The mortgage industry is evolving, including the growth of the largest market share for independent brokers the industry has seen since the financial crisis. There has been an exponential increase in the mortgage broker business, with the market share more than doubling in the last two years.
But what about the operations segment of the business supporting the growth? One of the side effects of the pandemic was the noticeable need for experienced, educated processors and underwriters and other operations team members to handle the epic swell in business driven by the historic low rate environment. Unsolicited recruiting also saw a swell, as lenders mobilized to process the volume. Not a new phenomenon for operations professionals, in fact, according to Stratmor’s Compensation Connection annual study, more than 90% of lenders pay incentives to processors. Although bank/credit union lenders are less likely to have processor incentives, more than 75% of them offer incentive plans.
The average age of mortgage professionals is currently 54-59. As these professionals move closer to retirement, an enormous gap will be left when they leave the workforce. Compounding this problem is the lack of younger people interested in pursuing a career in the mortgage industry. But with a large number of operations staff reaching retirement age by 2030, who is going to process all the loans being generated?
Fortunately, some leaders in the industry are already working to address the need for operational education.
The National Association of Minority Mortgage Bankers of America is doing its part in trying to inject youth and diversity into an aging industry through its Mission 2025 campaign. Through Mission 2025, NAMMBA aims to connect 50,000 students to careers in the mortgage industry by the year 2025.
“We are launching a hyper-intensive version of Mission 2025 called the Student Challenge this month, because four million college students graduated in May and over two million of those do not have a job given the current economic environment,” explained J. Tony Thompson, CMB, NAMMBA founder and CEO, in a recent Mortgage Leadership Outlook interview with Andrew Berman. “We want to let them know that there are entry-level careers in servicing right now."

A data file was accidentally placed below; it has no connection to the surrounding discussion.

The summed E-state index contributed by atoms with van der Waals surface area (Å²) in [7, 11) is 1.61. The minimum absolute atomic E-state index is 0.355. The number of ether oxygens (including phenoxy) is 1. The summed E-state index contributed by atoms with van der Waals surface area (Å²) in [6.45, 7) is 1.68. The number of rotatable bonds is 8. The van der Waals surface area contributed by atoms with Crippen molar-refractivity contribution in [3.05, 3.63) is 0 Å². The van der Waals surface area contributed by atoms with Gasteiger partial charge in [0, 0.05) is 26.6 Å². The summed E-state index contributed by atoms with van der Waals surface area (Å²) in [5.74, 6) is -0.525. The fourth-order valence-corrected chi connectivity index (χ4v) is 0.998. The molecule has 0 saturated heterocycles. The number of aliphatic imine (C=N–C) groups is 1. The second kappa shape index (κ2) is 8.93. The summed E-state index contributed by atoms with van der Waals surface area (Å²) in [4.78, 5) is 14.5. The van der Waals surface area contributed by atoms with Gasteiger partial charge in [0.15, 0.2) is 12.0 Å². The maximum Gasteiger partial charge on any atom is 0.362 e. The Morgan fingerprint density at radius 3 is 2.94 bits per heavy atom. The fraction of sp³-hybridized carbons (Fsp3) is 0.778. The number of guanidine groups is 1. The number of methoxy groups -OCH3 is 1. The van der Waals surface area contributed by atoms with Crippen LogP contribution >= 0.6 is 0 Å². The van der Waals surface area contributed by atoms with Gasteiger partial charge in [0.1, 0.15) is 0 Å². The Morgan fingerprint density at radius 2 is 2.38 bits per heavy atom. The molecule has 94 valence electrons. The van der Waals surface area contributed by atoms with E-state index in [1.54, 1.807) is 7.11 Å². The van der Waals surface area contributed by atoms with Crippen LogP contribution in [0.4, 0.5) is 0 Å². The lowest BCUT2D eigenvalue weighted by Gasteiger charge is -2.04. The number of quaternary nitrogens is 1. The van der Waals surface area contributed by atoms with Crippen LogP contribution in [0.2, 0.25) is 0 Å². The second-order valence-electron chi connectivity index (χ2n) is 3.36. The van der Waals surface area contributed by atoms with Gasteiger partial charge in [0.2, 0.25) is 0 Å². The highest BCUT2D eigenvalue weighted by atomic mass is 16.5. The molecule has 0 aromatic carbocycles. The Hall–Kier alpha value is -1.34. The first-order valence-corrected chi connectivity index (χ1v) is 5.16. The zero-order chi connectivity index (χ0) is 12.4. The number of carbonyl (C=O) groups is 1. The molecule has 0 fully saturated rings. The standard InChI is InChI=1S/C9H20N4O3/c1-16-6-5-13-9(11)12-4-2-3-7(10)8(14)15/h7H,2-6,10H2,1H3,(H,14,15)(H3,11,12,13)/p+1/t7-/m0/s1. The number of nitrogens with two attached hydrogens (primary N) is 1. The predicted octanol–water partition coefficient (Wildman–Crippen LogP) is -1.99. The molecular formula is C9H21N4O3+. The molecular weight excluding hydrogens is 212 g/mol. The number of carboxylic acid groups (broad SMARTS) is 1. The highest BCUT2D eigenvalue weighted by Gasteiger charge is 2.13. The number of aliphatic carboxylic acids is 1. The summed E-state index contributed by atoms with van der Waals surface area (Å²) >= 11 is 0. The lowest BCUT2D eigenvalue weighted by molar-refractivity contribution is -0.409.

The Mortgage Collaborative provides TMCConnect to its members, an educational networking platform centered around the content and topics of the most real-time relevance to lenders.
And then there is Jackie Dunlap, of Next Generation HomeLoans. As if being a broker/owner during the current low-rate market did not keep her busy enough, Jackie seized the quarantine opportunity to start posting a “Processor Training” series on her own YouTube channel to generate interest in the profession. She answers basic questions like “What is it?” and “Can I do it from home?” and dives in to start explaining in detail what mortgage processing entails and why it may present a viable career opportunity. Straddling the line between education and entertaining with her signature “Maybe Swearing Will Help” sign, she may be on to something.
We all have a responsibility to recruit, train and promote more mortgage processors. This is not a 2020 problem, but the spotlight is shining brighter because of the increased volume straining staff and igniting hiring frenzies.
Fortunately, every year after the subprime crash provides a step in a more positive direction. Students graduating college now didn’t have their own mortgages in 2008, and don’t have any negativity associated with the industry.
Just as there are many different levels of client-facing positions, the same is true behind the scenes. As employers, we need to do a better job of providing opportunities to be exposed to the industry as a whole, and the many directions a mortgage career could take, so the youngest in our workforce can determine where they will succeed, in the best position for them. We do a fantastic job selling loans, but we don’t sell our industry well enough to attract top talent. We need to show new graduates this is a valued industry, with life-long career opportunities. And we need to train them well enough to help them progress in their careers.
Millennials comprise roughly 40% of the employment force. Taking the time to recruit, attract, train, and nurture this resource should be a priority. Many millennials looking for employment may lack “real world” work experience but are willing to learn. An effective paid training program paired with coaching and mentoring will not only help develop new hires into reliable and educated employees, it will also help greatly in employee retention.
Every industry needs a next gen, to challenge the status quo, bring fresh ideas and perspectives from which an aging industry can listen, learn and grow. It is the responsibility of every owner, lender and leader to recruit and train, beyond the loan originator path. Collectively, we need to do more to educate the next gen of operations professionals to strengthen the future of our industry, and support the families relying on us.